More Fun with Modern Sayings


I went over three modern sayings in a previous post that are popular to say, but just don’t make any sense. After writing it, a few more have come to mind.

1)   “What someone does in his/her personal life doesn’t affect me.”

To a certain extent, such libertine sentiment is true. What type of food a person chooses to eat doesn’t affect me. What kind of drapes a person puts up in his home doesn’t affect me. But often times so-called private actions can lead to public consequences, which does affect me.

This whole privacy matter generally deals with privacy in the bedroom. For instance, how many liberal protestors who advocate homosexual rights based on “My personal life isn’t the government’s business,” but quickly turn around and want to place limits on how big my “carbon footprint” is, or dictate if I can smoke or not, or even dictate how much electricity I can use? There’s a double-standard – they’re willing to let the government intervene on those issues, but not on sexual issues.

Regardless, what goes on in the bedroom can affect me by affecting society. What we do is often reflected upon our children. As I pointed out in a previous post, sexual immorality tends to go hand-in-hand with other forms of immorality. Thus, if one is engaging in sexually immoral acts in the bedroom, then one is more apt to perform immoral acts in public.

The connection to public corruption, however, is almost irrelevant. Though it may not be the government’s business what goes on in the bedroom or in a person’s personal life, as a human being I have an obligation to point out immorality when I see it. I have an obligation to point out what is wrong (in a loving way) in the way someone is acting. By being human, a person’s personal life is my business.

 

2)   “As long as it doesn’t hurt someone, who cares?”

This is generally the follow-up response from the above modern saying. Again, there is some truth to it. If a person’s immoral actions don’t affect me, in some instances it is wise to stay out of it. If two people are arguing and it’s not my quarrel, sometimes it is best just to avoid it.

However, those are the exceptions and not the rule. When immorality is involved, someone is always getting hurt. Whether it be a direct victim, the family and friends of the perpetrator, or the perpetrator himself, someone is going to be harmed by immorality.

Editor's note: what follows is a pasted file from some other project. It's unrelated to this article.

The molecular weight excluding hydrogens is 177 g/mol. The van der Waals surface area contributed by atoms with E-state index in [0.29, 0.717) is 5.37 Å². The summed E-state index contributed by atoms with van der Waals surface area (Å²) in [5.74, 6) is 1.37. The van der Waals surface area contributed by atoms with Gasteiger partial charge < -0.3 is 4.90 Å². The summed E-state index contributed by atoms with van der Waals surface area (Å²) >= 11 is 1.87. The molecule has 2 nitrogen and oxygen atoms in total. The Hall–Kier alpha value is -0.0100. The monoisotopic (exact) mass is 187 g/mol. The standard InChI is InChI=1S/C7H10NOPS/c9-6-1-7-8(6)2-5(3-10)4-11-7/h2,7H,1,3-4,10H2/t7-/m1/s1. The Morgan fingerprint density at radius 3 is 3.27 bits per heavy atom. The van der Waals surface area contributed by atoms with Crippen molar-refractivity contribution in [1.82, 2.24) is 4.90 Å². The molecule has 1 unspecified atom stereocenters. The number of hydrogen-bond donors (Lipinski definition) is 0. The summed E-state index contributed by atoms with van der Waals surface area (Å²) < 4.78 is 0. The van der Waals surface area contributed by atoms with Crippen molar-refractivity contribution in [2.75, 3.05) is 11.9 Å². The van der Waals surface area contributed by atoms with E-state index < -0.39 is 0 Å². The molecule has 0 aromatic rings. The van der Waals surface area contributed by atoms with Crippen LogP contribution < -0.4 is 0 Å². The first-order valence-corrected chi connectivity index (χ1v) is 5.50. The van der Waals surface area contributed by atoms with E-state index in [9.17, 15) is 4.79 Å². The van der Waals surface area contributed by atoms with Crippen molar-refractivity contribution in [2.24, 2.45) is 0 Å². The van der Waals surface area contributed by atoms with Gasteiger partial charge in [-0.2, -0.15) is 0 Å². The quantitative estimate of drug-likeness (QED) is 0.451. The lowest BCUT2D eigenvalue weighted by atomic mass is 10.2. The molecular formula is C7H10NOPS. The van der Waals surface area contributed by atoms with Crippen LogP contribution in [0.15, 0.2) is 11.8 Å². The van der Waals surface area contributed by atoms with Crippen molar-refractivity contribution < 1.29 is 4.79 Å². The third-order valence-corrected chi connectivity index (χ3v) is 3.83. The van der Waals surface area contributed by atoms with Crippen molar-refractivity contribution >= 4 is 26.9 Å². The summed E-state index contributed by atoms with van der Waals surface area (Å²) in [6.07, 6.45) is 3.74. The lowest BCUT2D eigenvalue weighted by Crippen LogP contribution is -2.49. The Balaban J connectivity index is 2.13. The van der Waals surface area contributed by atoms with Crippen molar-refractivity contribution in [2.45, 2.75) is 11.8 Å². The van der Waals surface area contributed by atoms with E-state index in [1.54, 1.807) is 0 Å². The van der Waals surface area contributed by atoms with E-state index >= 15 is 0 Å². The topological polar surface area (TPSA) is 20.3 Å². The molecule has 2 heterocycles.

In the case of drug use, watching their loved one drown away in drug use could hurt the family and friends. The person using drugs is likewise hurt by his own choices. Finally, society is harmed because it takes away a potentially productive member of society and could even encourage this person to engage in theft and robbery in order to sustain the addition.

The fact is, all immorality hurts somebody. Even in the case of consensual relations between adults of the same gender – by violating the law of nature they hurt themselves in some way, or at least hurt society by degrading sex into something that is purely for pleasure and nothing else (the same goes for those who engage in promiscuity).

So when immorality presents itself in someone’s life, even if it appears to be private, it is hurting someone, even if that “someone” is the person being immoral. If you love someone, you won’t let that person hurt himself. Only a misguided understanding of love would allow such a thing.

 

3)   “You need to tolerate those different than you.”

If by “tolerate” we mean “put up with,” then yes, there are certain people that we simply have to put up with. We need to put up with those of different economic persuasions. We need to put up with certain beliefs. But none of this means we have to ‘accept’ anything. For instance, from a Facebook group page discussing homosexuality, we read:

Isn’t America supposed to be home of the brave and land of the free? Free means accepting others, whether [they are] bi or gay.

So I have to accept those who are different than me? Would this same person accept a Nazi who was hell-bent on killing Jews? Should we ‘accept’ the Ku Klux Klan? Or how about this; why doesn’t the person accept my belief that homosexuality is immoral? Why must I disregard my belief and accept this person’s belief?

And that’s the inherent problem with tolerance. We simply can’t accept certain individuals into society. I don’t accept pedophiles and neither do most other people. I don’t accept murderers and neither do most other people.

Likewise, I can tolerate a belief (such as Islam) without having to accept it. I can engage that belief in debate, I can show it to be wrong, I can explain why I don’t accept it, but I can allow it to exist in the public realm. None of this means I have to accept it.
Can you think of some more modern sayings?

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